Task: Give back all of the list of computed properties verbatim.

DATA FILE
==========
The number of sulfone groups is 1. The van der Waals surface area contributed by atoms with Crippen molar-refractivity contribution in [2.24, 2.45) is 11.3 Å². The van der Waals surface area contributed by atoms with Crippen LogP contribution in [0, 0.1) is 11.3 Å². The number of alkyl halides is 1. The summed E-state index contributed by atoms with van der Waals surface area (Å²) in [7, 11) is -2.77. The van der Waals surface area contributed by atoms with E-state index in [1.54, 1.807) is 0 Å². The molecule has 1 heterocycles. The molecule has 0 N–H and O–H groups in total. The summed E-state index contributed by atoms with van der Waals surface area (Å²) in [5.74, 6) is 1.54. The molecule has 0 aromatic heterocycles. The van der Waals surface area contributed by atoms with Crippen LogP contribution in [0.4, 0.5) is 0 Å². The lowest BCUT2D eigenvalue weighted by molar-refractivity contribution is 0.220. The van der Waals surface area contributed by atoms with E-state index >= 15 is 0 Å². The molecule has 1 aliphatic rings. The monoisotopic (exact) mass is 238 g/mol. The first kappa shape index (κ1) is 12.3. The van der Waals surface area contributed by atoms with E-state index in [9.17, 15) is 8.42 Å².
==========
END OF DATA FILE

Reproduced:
The number of sulfone groups is 1. The van der Waals surface area contributed by atoms with Crippen molar-refractivity contribution in [2.24, 2.45) is 11.3 Å². The van der Waals surface area contributed by atoms with Crippen LogP contribution in [0, 0.1) is 11.3 Å². The number of alkyl halides is 1. The summed E-state index contributed by atoms with van der Waals surface area (Å²) in [7, 11) is -2.77. The van der Waals surface area contributed by atoms with E-state index in [1.54, 1.807) is 0 Å². The molecule has 1 heterocycles. The molecule has 0 N–H and O–H groups in total. The summed E-state index contributed by atoms with van der Waals surface area (Å²) in [5.74, 6) is 1.54. The molecule has 0 aromatic heterocycles. The van der Waals surface area contributed by atoms with Crippen LogP contribution in [0.4, 0.5) is 0 Å². The lowest BCUT2D eigenvalue weighted by molar-refractivity contribution is 0.220. The van der Waals surface area contributed by atoms with E-state index >= 15 is 0 Å². The molecule has 1 aliphatic rings. The monoisotopic (exact) mass is 238 g/mol. The first kappa shape index (κ1) is 12.3. The van der Waals surface area contributed by atoms with E-state index in [9.17, 15) is 8.42 Å².